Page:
Global Notes Amid Commodity Rally

| About: Uralkali (URALY)
Extreme weather across the globe is driving up prices for commodities, from sugar and wheat to heating oil and orange juice, fueling a rally in commodities in the short- to medium-term. In this climate, Russian potash fertilizer majors OAO Uralkali (PINK:URALY) and OAO Silvinit have announced a long-awaited merger; if approved by their respective boards, it would create a company with a market capitalization of about $24 billion, making the combined company the second-largest among the world's biggest potash producers after Potash Corp. of Saskatchewan (NYSE:POT).

The combined company will watch "with great interest" the merger and acquisition activity on the global fertilizer market, but for now it is "limiting itself to observation only," and is aiming at closing the current merger, Uralkali president and general director Pavel Grachyov said.

The price at which Uralkali will buy out Silvinit shareholders who are against the merger will equal that at which the shares are converted in the actual merger itself. Uralkali said it may issue a ruble-denominated bond of up to RUB50 billion ($1.62 billion) to finance the deal. The management of the two companies, which had been one entity prior to privatization in the 1990s, sees synergies of $100 million a year from the merger by 2013. Thomson Reuters has quoted analysts as saying that the deal values the combined company 11% below Potash Corp. They see Uralkali, which had a 30% discount to Potash Corp. a month ago, as a "good, albeit re-rated, opportunity to gain potash exposure in Russia."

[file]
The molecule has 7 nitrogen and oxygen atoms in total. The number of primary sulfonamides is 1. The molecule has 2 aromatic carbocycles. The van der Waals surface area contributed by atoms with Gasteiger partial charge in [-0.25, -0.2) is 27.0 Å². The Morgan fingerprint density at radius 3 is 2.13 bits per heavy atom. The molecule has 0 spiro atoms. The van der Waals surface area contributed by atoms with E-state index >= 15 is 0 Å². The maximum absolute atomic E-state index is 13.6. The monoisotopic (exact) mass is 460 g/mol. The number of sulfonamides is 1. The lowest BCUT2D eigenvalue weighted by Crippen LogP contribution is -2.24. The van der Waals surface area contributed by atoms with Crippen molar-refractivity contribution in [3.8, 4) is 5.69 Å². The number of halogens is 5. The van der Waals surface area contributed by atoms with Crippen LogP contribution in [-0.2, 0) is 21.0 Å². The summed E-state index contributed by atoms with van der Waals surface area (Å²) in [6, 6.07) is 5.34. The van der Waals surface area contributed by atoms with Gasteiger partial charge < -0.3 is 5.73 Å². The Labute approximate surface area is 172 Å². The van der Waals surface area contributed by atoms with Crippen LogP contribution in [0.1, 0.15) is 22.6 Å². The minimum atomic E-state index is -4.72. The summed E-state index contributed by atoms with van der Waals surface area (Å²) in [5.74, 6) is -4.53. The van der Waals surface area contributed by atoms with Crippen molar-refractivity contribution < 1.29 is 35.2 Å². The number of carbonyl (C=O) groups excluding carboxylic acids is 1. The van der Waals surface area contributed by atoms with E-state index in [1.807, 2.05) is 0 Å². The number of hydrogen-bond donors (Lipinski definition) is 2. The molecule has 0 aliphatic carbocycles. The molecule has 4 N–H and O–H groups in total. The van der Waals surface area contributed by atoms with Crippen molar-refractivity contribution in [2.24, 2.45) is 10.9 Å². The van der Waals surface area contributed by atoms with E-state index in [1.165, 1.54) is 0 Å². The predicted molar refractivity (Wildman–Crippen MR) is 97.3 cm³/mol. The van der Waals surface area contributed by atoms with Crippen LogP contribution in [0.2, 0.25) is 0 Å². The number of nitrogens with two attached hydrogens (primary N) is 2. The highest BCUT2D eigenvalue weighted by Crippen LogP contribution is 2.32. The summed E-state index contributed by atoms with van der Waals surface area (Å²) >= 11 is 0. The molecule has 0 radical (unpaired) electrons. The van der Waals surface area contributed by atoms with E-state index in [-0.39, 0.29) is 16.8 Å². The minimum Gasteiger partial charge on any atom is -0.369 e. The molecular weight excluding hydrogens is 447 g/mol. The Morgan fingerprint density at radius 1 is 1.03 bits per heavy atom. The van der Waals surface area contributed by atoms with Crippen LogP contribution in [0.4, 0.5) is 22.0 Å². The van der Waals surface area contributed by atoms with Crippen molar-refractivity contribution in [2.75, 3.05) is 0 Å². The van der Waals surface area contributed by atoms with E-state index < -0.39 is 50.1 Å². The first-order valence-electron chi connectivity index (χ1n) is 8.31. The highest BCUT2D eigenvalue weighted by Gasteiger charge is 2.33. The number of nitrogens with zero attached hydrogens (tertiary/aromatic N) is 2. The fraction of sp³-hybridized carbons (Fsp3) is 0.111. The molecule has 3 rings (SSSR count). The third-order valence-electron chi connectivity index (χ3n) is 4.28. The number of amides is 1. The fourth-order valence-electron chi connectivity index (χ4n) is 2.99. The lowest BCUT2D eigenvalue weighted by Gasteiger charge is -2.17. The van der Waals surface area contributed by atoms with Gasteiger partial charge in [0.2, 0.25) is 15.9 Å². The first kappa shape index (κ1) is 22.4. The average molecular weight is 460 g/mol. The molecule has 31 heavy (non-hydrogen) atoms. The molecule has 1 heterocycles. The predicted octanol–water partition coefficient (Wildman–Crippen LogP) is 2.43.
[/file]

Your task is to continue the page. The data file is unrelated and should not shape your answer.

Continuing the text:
Effect of Global Climatic Uncertainty: Although ICE sugar futures eased after India said it would allow some 500,000 MT of unrestricted exports, but were still hovering near a 30-year high, farmers across eastern Australia are assessing the effect of the wettest spring on record. In China, meanwhile, dry late-fall weather may have affected pre-winter development of wheat in some areas. In Europe, snowfall has helped young wheat plants withstand a spell of freezing weather in the European Union.

Agriculture Commodities Outlook 2010 and Beyond: Analysts and agriculture experts are bullish over the future of the agricultural commodity sector, based on weak global production and high demand in addition to the falling U.S. dollar. Meanwhile, the United Nations Food and Agriculture Organization on Tuesday revised its monthly food price index up to a 27-month high, reaching 197.13. The rise, up 4.4% from September and its highest mark since July 2008, is mainly due to increases in global cereals, sugar and soybean prices.

The FAO index is a monthly measure of changes in international prices of a basket of commodities and is closely tracked by analysts and investors as a global benchmark for food price trends. The FAO food price index is inching towards its record high of 213.5, reached in June 2008. Adverse weather, either too dry or too wet, has affected major producers and exporters around the world, from Russia and Ukraine to Canada and the U.S., Germany, Australia, Pakistan and Southeast Asia.
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